“I’m painting women into a space of fairness, equity and freedom”: Introducing the work of Sungi Mlengeya
The Tanzanian self-taught artist uses her medium to produce calm and delicate paintings, all of which are heavily loaded with a specific set of dreams.
- Ayla Angelos
- 12 August 2020
- Reading Time
- 4 minute read
Centring her works around women – more specifically, Black women – Sungi Mlengeya sees her practice as a form of self-discovery. While the Tanzanian self-taught artist describes herself as a “newcomer”, her works are more symbolic of a craft that’s been around for decades. Rather, what she’s referring to here is that art had never particularly crossed her mind in the past, nor was it what a “responsible” person in Tanzania would do.
As a result, Sungi opted for a more traditional education and career – even if art was something that she always saw as the end goal, she still wasn’t quite sure how to reach it. “I grew up creating lots of things with my sister,” she tells It’s Nice That, “we had a quiet upbringing living in quiet settings, so we looked for crazy ways of filling our days.”
This time-filler or hobby soon came to a temporary halt but a few years into her banking career and Sungi felt the urge to create once again. An urge that grew too strong, the decision to make once again took hold and that’s when she lifted up her brush and started learning tips from the internet. “I was able to sell my very first works at home in Arusha with help from a close friend – who, unlike me, had exceptional marketing and social skills.” After gaining confidence in this field, Sungi set off on a trip around east Africa in order to familiarise herself with artists and galleries, which is where she encountered Afriart Gallery, her representation that’s introduced her to the global art world.
Sungi’s reasons for being so charmed by art are simple: she finds it “fun, playful” and she gets to use her hands often. There are other factors too, such as the varying techniques that she gets to try out, as well as the ideas and the freedom it allows in terms of experimentation. “That gives me something to look forward to and a sense of release,” she tells us. This is because, in her eyes, there are no rules. Whether this outlook is derived from her upbringing or self-taught mantra, either way, it suits her greatly and is something that many might want to take in their stride. “With art, I am communicating a language that someone from any part of the world can understand; it allows one to tap into their own thoughts or feelings, and lay them out in the open. Yet somehow, someone else is able to resonate with that.”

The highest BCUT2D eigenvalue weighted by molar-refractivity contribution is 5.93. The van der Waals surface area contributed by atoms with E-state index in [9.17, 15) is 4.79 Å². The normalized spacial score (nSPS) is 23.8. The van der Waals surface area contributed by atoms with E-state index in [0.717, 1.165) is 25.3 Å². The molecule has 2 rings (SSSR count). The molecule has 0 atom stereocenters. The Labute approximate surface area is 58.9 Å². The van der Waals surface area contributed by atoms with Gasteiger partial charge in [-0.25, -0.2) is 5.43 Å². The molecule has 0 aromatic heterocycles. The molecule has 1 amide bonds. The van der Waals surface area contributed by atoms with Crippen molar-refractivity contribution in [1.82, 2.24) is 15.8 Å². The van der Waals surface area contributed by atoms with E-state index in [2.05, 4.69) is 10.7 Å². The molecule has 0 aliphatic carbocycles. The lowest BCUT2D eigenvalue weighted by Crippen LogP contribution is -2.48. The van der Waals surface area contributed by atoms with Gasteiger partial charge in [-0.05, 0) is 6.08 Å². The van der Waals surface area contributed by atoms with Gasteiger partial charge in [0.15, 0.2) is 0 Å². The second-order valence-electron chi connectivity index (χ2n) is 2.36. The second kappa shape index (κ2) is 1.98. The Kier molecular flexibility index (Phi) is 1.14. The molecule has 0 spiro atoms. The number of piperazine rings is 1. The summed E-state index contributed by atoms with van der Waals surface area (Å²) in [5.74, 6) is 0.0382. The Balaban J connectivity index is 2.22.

Driven by her own experiences and the women around her, Sungi focuses on her immediate societies within an east African setting. Thus, the work produced is calming and delicate, but also heavily loaded with context and a set of dreams encompassing equality and freedom. “There are so many norms and situations in our daily interactive environments the limit us from being true to ourselves, creating a looming tower of self-limiting beliefs, doubt and fear that can cage us into accepting a way of life that is not to our choosing,” says Sungi. “I’m painting women into a space of fairness, equity and freedom; a place where it is possible to go through life pursuing true preferences and being however you want to be. I’m celebrating that rebellious woman who is creating this environment for herself and also shedding a light on the frightened one, giving her a glimpse of life in such a space – encouraging her to come forward and make her own statement.”
An example of how Sungi puts this thought into practice can be seen in her most recent portrait series. Within, Sungi is “memorialising” images of women that she’s met in Kampala. “I wanted to focus on each one of them individually to try and capture their essence and celebrate them in all their glory,” she adds. Additionally, she’s about to start work on a piece for a group exhibition at Unit London gallery in Mayfair, set to open in October. Focusing on the “certain idea that does away with the didactic narrative burden of identity,” her piece aims to present this notion and demonstrate the “centripetal force” which “centralises a fluid notion of identity,” achieved through portraiture, domestic settings, and mundane scenarios.
Above all, Sungi’s works are here to stand for representation. She hopes that her paintings are relatable and, more importantly, can evoke a sense of calm and freedom – “to be empowered, to feel moved, to be rebellious, to be driven.” She concludes: “I just want to touch anybody in whatever way they want to be touched. I want them to feel the way I do when I look at art that I really like; to feel complete in ways that words cannot fathom.”
Sungi Mlengeya: Constant 3, 2020, Acrylic on Canvas, 140 x 140 cm
About the Author
Ayla was an editorial assistant back in June 2017 and continued to work with us on a freelance basis. From November 2019 she joined the team again, working with us as a Staff Writer on Mondays and Tuesdays until August 2020.